The statistics don’t lie.
UNB Fredericton’s faculty of computer science boasts that nearly 100 per cent of their graduates find a job in their field.
Dr. Ali Ghorbani, dean of UNB Fredericton’s faculty of computer science, said the high employment rate comes from how the faculty prepares its graduates for the real world.
“Computer science is one of the most interdisciplinary areas of study,” he said.
“Our graduates are learning fundamentals and problem-solving techniques using the information technology approaches. While here they also have the opportunity as part of the program to take elective courses from other disciplines.”
A student’s course load features half computer science courses, while the other half mixes in courses from other disciplines, which Ghorbani said gives students the added breadth of knowledge.
When faculty of computer science students graduate, they leave UNB with multiple skills – but they all understand the core fundamentals of computer science.
“The whole point of the computer science program has been to teach our students to be problem-solvers with the fundamental skills of how to design a solution, how to prepare a solution and how to develop a solution,” Ghorbani said.
Depending on what other disciplines they studied, graduates can find jobs like working as systems analysts, developers for pharmaceutical companies or even designing social media sites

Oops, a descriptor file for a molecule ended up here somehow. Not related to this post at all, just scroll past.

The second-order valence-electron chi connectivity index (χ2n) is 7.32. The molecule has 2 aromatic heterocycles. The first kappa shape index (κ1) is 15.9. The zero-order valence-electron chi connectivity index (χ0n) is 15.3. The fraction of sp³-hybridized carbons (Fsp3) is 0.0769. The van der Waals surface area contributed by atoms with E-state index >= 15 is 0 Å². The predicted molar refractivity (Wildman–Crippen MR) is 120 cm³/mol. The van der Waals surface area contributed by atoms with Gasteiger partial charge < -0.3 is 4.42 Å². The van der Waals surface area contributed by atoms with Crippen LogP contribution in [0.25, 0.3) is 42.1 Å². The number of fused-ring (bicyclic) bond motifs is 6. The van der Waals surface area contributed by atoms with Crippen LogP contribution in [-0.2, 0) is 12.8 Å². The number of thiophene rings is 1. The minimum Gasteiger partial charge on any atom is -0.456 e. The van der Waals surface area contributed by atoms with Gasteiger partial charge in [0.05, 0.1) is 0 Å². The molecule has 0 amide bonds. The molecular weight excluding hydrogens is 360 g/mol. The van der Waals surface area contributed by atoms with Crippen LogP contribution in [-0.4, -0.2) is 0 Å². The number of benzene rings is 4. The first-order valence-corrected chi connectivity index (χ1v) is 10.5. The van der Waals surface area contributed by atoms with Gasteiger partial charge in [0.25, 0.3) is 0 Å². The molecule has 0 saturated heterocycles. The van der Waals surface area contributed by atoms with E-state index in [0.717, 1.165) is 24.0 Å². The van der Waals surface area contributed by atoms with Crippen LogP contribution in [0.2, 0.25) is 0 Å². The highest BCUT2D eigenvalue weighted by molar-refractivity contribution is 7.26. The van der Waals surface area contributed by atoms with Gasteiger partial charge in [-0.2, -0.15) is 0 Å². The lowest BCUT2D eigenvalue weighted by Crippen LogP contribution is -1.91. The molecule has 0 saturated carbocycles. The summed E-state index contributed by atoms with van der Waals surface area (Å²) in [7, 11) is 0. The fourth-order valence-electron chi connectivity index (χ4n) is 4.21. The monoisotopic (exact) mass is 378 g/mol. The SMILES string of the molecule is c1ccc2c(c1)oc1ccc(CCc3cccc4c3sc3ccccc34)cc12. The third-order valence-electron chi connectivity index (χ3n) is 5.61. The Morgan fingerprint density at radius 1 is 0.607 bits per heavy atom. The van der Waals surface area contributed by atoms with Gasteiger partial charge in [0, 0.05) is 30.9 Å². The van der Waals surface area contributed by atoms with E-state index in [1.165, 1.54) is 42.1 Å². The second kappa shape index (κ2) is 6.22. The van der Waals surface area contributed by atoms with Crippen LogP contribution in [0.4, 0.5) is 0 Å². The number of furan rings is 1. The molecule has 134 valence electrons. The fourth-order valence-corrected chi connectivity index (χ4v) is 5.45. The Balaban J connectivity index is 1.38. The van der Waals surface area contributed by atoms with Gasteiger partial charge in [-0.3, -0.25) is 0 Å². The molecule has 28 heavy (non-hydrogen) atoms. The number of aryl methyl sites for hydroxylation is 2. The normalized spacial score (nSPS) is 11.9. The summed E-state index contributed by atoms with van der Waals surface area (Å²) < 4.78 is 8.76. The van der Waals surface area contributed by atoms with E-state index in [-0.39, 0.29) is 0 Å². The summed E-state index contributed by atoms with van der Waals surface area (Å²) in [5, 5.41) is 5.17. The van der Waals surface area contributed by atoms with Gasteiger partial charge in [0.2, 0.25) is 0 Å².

Ghorbani said the program’s structure allows students various education options, so they’re more likely to find jobs in their field.
“Once they have graduated from here they aren’t doing something that is totally strange to them, for example being a security person. They work in a field very related to what they studied in university.”
Randi Jean Watson, a faculty of computer science student, is currently involved in a co-op term, which she said has prepared her for the work force.
“We benefit from this program so much, but it’s great for employers too – they get experienced employees right out of university. Many students even get jobs with companies that they worked for during co-op,” she said.
“My current co-op employer has offered me a position after I finish my degree, so I already have a job in place five months before I graduate.”
Watson plans on graduating with a bachelor of computer science this spring.
“Employers are giving students the same work as everyone else. I have always felt like a regular member of the team on my work terms and learned a lot.”
By choosing to study computer science, Ghorbani said students – and their parents – can feel confident knowing their career can provide job security.
Ghorbani said it’s important that the program moulds students into well-rounded individuals, rather than just teach specialized skills.
“They have those fundamentals and they can quickly use their fundamentals to adapt to the environment they’re working in.”
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